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How to Deal with Bullying in the Workplace

Inappropriate behavior in the workplace has been a hot topic in the news lately, but calling attention to the trend can only go so far when it comes to your own personal situation.

Every employer is responsible for providing employees with a safe, professional, and well-functioning workplace. Companies need to have policies in place that address bullying. It makes employees feel uncomfortable and affects their performance.

If you’re being bullied or harassed in the workplace you have a right to do something about it. It’s important to identify the problem, report it to those in authority within your company, and if that doesn’t resolve the problem, to take further action.

If you’re being bullied, what are your options?

Your Employer’s Policy on Bullying

More and more, employers are instituting anti-bullying policies. Bullying, which includes actions or comments that demean, degrade, belittle, or harass others, should never be tolerated in the workplace. Employers are proving they take bullying seriously by taking action to prevent it.

These policies help, but we’re far from the problem being eliminated.

Some reports show as many as half of all employees in the workforce in the United States have felt bullied at some point in their career. It’s one of the most common issues in the workplace and it can take many forms. Bullying can happen between one co-worker and another, or it can occur when a supervisor mistreats a subordinate.

Regardless of your specific situation, if you feel bullied in the workplace you need to take action.

How Do You Know You’re the Victim of Bullying?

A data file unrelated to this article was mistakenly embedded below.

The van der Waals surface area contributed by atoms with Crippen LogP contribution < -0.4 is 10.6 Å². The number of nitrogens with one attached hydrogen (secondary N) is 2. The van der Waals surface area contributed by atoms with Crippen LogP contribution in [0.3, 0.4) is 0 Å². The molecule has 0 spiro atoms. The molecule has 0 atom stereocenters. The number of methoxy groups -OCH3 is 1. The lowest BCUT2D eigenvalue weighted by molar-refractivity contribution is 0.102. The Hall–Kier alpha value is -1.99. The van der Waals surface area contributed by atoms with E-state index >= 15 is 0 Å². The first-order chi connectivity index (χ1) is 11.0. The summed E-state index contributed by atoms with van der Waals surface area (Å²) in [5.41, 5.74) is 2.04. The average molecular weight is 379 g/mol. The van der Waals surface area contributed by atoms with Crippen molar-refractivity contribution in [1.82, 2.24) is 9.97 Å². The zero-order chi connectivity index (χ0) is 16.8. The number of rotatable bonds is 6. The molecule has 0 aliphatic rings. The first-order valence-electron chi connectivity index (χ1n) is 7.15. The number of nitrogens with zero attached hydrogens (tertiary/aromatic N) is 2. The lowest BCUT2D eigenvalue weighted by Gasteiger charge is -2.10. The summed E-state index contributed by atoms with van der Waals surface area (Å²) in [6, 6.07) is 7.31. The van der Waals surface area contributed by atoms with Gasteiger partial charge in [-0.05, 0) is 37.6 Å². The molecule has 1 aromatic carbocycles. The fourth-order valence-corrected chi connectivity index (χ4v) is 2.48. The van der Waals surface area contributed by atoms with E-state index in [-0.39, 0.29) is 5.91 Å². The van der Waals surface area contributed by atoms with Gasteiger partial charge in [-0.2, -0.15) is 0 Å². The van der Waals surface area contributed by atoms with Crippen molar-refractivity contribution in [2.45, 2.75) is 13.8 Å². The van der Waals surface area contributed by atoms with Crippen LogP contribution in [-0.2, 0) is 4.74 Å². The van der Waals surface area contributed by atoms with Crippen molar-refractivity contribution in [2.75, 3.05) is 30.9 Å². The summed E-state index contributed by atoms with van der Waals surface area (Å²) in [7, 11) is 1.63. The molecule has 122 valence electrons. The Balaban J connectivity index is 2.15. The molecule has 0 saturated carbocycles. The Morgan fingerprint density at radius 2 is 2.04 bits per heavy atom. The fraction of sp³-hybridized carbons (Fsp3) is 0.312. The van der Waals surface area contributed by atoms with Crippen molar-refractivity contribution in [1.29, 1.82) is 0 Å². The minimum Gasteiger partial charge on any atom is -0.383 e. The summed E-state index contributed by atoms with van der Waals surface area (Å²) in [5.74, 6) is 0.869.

As strange as it might seem, it can be tough to pinpoint whether or not you are a victim of bullying. Bullies can be manipulative, and when bullying occurs among adults, it can be especially tough to know if you’re overreacting or interpreting things the wrong way.

How can you tell if you’re being bullied?

• You’re working for someone who takes their authority too seriously – and exerts it in all ways imaginable
• There’s a pattern of mistreatment – everyone has bad days, but bullying causes you to feel targeted on a regular basis or as if something is always occurring
• You suspect people are gossiping about you – or it feels as if everyone stops talking when you’re around
• You’re the target of some kind of group effort – if there’s a conspiracy against you, it’s an example of bullying
• There’s constant surveillance of everything you do – especially if it’s not your supervisor watching you

If you’re a victim of bullying in the workplace, realize this: you aren’t alone and what’s happening isn’t your fault. And you have a right to do something about it.

To read more about how bullying is affecting the nations’ workplaces, read this article from US News & World Report.

Help for Workplace Bullying Victims

You can find another job, if that’s really what you want, but hopefully you won’t have to. It’s not always easy to remain in your job and stop bullying, but with more attention being paid to these issues, you have more power than ever before. In general, you’ll be taken more seriously now than you would have been several years ago were you to have reported bullying.

Start by reading your company’s policy on bullying – if they have one – and reporting the problem to your human resources department. In many cases, this will be enough to change the situation.

If human resources does not take action, or you don’t have a resource within your company to address the issue, you still have options. Societal attitudes toward bullying have changed and more is being done to stop it from happening in the workplace.

To learn more or to discuss an issue you’re having, contact New York Employment Attorneys Borrelli & Associates, P.L.L.C.


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